Since last September, I have sat down many times in front of a laptop to translate the messy array of thoughts in my brain into a 500 word column for the Capital News.
I’m sad to say that today will be the last time I do this.
With my new schedule since graduating high school and moving on to university, there simply aren’t enough hours in a day to do all the things I want to do.
I genuinely wish I could continue with this opportunity. It has been a privilege to have others read my writing and to be trusted with expressing my crazy ideas in a relatively cohesive way.
As I finish writing this final column, I can’t help but wonder what other opportunities will come my way—not because I believe myself to be extraordinarily talented, but because of how this opportunity came about: I just asked.
On Sept. 2, 2011, the first letter to the editor I had ever written was published in the Capital News.
The positive response I received afterwards was certainly encouraging, but I did not imagine my involvement with any newspaper going much further than that.
However, my parents, who often encourage me to get involved with different things, suggested that I approach the newspaper and offer to write a column geared towards others my age.
My initial response was a serious disbelief that the answer to my proposition would be a “yes.” But my parents reminded me that receiving a “no” would be the worst that could happen, and life would go on.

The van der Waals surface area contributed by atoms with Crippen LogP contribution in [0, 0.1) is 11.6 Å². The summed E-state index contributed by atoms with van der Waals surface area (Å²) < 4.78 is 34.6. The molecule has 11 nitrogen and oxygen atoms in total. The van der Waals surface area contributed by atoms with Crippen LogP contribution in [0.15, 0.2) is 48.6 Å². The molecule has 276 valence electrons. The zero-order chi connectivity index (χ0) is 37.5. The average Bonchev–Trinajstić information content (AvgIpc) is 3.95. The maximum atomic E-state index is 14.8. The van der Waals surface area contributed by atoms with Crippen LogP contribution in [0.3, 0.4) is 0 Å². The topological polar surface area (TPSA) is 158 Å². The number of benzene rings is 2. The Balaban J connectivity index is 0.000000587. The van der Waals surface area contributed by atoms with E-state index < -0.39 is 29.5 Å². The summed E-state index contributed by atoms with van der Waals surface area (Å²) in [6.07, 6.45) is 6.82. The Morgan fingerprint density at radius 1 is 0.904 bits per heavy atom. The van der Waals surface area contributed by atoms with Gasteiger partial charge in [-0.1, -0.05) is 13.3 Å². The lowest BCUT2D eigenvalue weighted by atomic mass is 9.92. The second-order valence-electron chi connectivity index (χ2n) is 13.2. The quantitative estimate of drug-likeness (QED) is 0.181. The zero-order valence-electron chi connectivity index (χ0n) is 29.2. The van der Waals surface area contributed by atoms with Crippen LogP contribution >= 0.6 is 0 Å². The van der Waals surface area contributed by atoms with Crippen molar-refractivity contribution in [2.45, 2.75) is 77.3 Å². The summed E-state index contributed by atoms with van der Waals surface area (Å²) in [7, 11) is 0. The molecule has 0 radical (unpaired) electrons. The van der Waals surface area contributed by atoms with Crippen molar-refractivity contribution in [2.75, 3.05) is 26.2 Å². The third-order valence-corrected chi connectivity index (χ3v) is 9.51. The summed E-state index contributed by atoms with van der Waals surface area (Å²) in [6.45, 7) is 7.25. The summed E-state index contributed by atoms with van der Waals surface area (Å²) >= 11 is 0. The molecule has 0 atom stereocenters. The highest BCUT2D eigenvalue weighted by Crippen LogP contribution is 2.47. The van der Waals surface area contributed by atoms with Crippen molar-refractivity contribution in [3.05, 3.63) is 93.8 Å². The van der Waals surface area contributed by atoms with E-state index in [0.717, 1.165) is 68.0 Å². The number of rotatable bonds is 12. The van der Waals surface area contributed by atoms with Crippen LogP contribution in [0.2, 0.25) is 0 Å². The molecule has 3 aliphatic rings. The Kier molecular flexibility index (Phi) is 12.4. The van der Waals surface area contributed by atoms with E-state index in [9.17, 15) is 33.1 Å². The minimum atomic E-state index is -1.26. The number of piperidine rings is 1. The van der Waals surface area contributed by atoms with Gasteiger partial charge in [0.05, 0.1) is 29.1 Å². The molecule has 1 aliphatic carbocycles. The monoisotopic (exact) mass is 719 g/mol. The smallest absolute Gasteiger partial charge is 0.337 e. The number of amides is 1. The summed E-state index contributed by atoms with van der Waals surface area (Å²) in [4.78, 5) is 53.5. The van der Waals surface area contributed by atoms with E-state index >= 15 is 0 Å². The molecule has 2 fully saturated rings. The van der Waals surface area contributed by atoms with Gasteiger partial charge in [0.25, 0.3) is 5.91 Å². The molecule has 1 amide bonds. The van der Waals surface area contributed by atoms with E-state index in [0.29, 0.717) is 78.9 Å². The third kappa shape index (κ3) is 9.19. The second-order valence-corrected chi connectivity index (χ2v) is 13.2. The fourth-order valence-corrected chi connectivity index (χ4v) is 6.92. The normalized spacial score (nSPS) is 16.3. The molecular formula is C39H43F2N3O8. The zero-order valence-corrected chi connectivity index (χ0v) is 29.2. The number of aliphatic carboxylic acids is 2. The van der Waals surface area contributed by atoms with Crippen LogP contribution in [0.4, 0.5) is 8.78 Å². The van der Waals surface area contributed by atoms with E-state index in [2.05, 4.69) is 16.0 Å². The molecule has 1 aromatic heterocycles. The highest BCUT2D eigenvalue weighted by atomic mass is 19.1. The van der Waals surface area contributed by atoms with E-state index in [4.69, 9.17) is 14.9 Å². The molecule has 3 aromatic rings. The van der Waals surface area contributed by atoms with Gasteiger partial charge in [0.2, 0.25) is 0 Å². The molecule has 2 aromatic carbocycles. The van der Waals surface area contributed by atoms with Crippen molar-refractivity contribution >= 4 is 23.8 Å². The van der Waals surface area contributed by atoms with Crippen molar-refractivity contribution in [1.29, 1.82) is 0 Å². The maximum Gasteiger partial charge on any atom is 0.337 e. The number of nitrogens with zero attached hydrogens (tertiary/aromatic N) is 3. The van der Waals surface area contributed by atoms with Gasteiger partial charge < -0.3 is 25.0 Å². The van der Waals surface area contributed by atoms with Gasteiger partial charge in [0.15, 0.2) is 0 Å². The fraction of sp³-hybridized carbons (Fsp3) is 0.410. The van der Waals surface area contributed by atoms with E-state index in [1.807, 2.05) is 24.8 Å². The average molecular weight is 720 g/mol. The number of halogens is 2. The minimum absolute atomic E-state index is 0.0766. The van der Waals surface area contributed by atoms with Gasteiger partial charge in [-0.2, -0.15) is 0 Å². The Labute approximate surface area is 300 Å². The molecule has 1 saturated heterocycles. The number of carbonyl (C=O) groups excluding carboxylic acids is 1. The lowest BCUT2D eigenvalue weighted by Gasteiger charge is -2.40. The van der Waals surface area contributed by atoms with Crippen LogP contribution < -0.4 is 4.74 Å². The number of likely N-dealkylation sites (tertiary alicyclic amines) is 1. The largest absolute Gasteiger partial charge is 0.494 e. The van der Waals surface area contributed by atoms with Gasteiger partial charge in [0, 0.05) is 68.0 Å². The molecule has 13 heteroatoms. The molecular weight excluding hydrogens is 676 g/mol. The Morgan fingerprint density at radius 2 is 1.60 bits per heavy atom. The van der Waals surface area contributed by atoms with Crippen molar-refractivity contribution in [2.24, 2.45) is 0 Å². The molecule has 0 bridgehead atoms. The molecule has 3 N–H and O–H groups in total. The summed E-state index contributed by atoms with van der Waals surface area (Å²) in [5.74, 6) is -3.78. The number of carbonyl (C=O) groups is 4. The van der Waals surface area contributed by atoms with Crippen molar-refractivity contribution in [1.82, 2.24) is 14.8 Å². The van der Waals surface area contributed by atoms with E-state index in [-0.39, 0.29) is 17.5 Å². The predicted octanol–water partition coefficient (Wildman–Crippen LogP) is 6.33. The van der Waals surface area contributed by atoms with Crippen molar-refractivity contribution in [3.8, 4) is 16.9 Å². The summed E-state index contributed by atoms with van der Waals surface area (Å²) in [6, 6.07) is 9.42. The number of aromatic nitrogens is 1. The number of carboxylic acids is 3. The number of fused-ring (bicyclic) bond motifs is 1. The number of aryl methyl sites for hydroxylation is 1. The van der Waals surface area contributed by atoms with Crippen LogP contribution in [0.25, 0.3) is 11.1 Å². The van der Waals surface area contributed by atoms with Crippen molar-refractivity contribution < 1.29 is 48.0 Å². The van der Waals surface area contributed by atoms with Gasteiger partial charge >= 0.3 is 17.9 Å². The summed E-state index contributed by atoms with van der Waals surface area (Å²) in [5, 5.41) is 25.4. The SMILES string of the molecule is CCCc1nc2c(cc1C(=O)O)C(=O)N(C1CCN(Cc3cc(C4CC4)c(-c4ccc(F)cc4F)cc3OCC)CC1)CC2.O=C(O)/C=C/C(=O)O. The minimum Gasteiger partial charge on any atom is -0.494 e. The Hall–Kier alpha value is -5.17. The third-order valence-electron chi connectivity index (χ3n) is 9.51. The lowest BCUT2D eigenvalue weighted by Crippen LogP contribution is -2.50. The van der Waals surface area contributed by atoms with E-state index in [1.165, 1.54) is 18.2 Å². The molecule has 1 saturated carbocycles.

As you can see now, the worst did not happen, and I have thoroughly enjoyed writing this column.
This experience has made me wonder what other opportunities we could each attain if we simply asked.
Conversely, I wonder how many opportunities have passed us by because we did not believe them to be possible, or we did not have the courage to try.
Before this becomes the typical “follow your dreams” speech, I must clarify that I don’t believe anyone can be anything they want to be.
I learned from physical education class and general clumsiness that I would not make it as a professional soccer player. I only passed science classes because I was able to memorize and reword the textbook’s explanation during tests, so being a nuclear physicist is unlikely to be in my future.
However, I do believe that many of us are more skilled and able to accomplish things in certain areas than we realize.
And even if you don’t feel confident in your own abilities, somebody else might see your potential.
You just have to ask. The answer will not always be “yes,” but the disadvantages of receiving a “no” are far outweighed by the possibilities and benefits of the alternative.
I have to keep this in mind as I pursue my 12-year-old dream of being a writer, which will certainly continue after this column.
Thank you to everyone who has enjoyed reading my columns and given me feedback, and to (Capital News managing editor) Barry Gerding for saying yes.